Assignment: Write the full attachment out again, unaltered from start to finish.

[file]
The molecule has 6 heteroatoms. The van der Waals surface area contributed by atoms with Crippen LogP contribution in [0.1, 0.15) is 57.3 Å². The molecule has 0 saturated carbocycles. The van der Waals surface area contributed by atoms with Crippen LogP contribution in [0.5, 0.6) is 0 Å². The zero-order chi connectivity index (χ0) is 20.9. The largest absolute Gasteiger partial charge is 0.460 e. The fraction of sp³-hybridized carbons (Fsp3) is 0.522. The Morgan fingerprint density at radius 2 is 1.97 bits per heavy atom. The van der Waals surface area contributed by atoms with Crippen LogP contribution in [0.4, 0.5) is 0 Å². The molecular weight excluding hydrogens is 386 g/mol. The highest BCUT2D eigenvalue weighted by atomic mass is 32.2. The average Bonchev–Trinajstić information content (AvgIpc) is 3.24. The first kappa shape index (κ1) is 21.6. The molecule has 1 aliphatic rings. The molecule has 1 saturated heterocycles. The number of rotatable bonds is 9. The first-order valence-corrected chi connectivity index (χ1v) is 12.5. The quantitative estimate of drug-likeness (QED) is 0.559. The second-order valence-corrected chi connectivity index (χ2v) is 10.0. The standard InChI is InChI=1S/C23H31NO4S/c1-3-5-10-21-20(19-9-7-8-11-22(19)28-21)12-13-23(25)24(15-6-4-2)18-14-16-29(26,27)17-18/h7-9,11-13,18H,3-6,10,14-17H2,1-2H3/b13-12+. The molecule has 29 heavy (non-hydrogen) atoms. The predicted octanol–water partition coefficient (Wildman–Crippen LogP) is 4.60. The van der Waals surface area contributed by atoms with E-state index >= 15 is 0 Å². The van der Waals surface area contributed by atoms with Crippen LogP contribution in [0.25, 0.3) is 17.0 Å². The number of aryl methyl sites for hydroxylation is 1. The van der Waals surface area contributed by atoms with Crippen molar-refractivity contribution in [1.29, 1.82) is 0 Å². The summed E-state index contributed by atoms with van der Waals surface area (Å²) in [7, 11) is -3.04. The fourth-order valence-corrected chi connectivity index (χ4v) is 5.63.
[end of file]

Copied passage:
The molecule has 6 heteroatoms. The van der Waals surface area contributed by atoms with Crippen LogP contribution in [0.1, 0.15) is 57.3 Å². The molecule has 0 saturated carbocycles. The van der Waals surface area contributed by atoms with Crippen LogP contribution in [0.5, 0.6) is 0 Å². The zero-order chi connectivity index (χ0) is 20.9. The largest absolute Gasteiger partial charge is 0.460 e. The fraction of sp³-hybridized carbons (Fsp3) is 0.522. The Morgan fingerprint density at radius 2 is 1.97 bits per heavy atom. The van der Waals surface area contributed by atoms with Crippen LogP contribution in [0.4, 0.5) is 0 Å². The molecular weight excluding hydrogens is 386 g/mol. The highest BCUT2D eigenvalue weighted by atomic mass is 32.2. The average Bonchev–Trinajstić information content (AvgIpc) is 3.24. The first kappa shape index (κ1) is 21.6. The molecule has 1 aliphatic rings. The molecule has 1 saturated heterocycles. The number of rotatable bonds is 9. The first-order valence-corrected chi connectivity index (χ1v) is 12.5. The quantitative estimate of drug-likeness (QED) is 0.559. The second-order valence-corrected chi connectivity index (χ2v) is 10.0. The standard InChI is InChI=1S/C23H31NO4S/c1-3-5-10-21-20(19-9-7-8-11-22(19)28-21)12-13-23(25)24(15-6-4-2)18-14-16-29(26,27)17-18/h7-9,11-13,18H,3-6,10,14-17H2,1-2H3/b13-12+. The molecule has 29 heavy (non-hydrogen) atoms. The predicted octanol–water partition coefficient (Wildman–Crippen LogP) is 4.60. The van der Waals surface area contributed by atoms with E-state index >= 15 is 0 Å². The van der Waals surface area contributed by atoms with Crippen LogP contribution in [0.25, 0.3) is 17.0 Å². The number of aryl methyl sites for hydroxylation is 1. The van der Waals surface area contributed by atoms with Crippen molar-refractivity contribution in [1.29, 1.82) is 0 Å². The summed E-state index contributed by atoms with van der Waals surface area (Å²) in [7, 11) is -3.04. The fourth-order valence-corrected chi connectivity index (χ4v) is 5.63.